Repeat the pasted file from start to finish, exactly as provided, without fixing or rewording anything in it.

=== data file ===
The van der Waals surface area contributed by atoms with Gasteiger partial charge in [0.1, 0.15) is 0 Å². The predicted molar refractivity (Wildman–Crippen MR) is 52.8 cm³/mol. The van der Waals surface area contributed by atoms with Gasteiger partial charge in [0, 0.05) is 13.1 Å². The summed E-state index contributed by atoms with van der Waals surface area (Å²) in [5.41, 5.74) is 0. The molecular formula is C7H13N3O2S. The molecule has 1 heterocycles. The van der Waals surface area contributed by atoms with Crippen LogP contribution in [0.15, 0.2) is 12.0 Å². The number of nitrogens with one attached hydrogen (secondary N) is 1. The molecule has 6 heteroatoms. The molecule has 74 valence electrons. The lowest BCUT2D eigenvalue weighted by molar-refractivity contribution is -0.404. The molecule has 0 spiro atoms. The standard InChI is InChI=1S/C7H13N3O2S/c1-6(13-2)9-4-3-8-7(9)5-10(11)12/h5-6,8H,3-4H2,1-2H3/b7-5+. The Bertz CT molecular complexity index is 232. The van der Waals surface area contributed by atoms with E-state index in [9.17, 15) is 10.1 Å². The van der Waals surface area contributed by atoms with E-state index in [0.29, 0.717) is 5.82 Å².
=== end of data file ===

The van der Waals surface area contributed by atoms with Gasteiger partial charge in [0.1, 0.15) is 0 Å². The predicted molar refractivity (Wildman–Crippen MR) is 52.8 cm³/mol. The van der Waals surface area contributed by atoms with Gasteiger partial charge in [0, 0.05) is 13.1 Å². The summed E-state index contributed by atoms with van der Waals surface area (Å²) in [5.41, 5.74) is 0. The molecular formula is C7H13N3O2S. The molecule has 1 heterocycles. The van der Waals surface area contributed by atoms with Crippen LogP contribution in [0.15, 0.2) is 12.0 Å². The number of nitrogens with one attached hydrogen (secondary N) is 1. The molecule has 6 heteroatoms. The molecule has 74 valence electrons. The lowest BCUT2D eigenvalue weighted by molar-refractivity contribution is -0.404. The molecule has 0 spiro atoms. The standard InChI is InChI=1S/C7H13N3O2S/c1-6(13-2)9-4-3-8-7(9)5-10(11)12/h5-6,8H,3-4H2,1-2H3/b7-5+. The Bertz CT molecular complexity index is 232. The van der Waals surface area contributed by atoms with E-state index in [9.17, 15) is 10.1 Å². The van der Waals surface area contributed by atoms with E-state index in [0.29, 0.717) is 5.82 Å².